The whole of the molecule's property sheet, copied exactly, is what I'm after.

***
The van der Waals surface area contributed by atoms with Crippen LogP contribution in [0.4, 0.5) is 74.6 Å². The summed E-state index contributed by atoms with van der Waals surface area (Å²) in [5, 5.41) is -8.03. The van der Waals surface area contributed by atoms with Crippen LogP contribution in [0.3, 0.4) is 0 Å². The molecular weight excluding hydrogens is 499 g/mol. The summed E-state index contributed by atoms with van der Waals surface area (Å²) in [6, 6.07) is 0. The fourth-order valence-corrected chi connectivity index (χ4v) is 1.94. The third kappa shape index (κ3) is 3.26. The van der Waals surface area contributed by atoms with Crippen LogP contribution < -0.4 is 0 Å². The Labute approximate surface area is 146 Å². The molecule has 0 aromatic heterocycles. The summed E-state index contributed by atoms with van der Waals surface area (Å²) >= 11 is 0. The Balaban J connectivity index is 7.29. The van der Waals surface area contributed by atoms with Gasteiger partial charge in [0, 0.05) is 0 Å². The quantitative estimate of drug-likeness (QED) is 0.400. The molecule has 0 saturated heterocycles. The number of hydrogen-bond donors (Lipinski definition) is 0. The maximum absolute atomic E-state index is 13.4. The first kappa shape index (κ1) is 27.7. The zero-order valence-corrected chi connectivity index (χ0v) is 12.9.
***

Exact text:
The van der Waals surface area contributed by atoms with Crippen LogP contribution in [0.4, 0.5) is 74.6 Å². The summed E-state index contributed by atoms with van der Waals surface area (Å²) in [5, 5.41) is -8.03. The van der Waals surface area contributed by atoms with Crippen LogP contribution in [0.3, 0.4) is 0 Å². The molecular weight excluding hydrogens is 499 g/mol. The summed E-state index contributed by atoms with van der Waals surface area (Å²) in [6, 6.07) is 0. The fourth-order valence-corrected chi connectivity index (χ4v) is 1.94. The third kappa shape index (κ3) is 3.26. The van der Waals surface area contributed by atoms with Crippen LogP contribution < -0.4 is 0 Å². The Labute approximate surface area is 146 Å². The molecule has 0 aromatic heterocycles. The summed E-state index contributed by atoms with van der Waals surface area (Å²) >= 11 is 0. The Balaban J connectivity index is 7.29. The van der Waals surface area contributed by atoms with Gasteiger partial charge in [0, 0.05) is 0 Å². The quantitative estimate of drug-likeness (QED) is 0.400. The molecule has 0 saturated heterocycles. The number of hydrogen-bond donors (Lipinski definition) is 0. The maximum absolute atomic E-state index is 13.4. The first kappa shape index (κ1) is 27.7. The zero-order valence-corrected chi connectivity index (χ0v) is 12.9.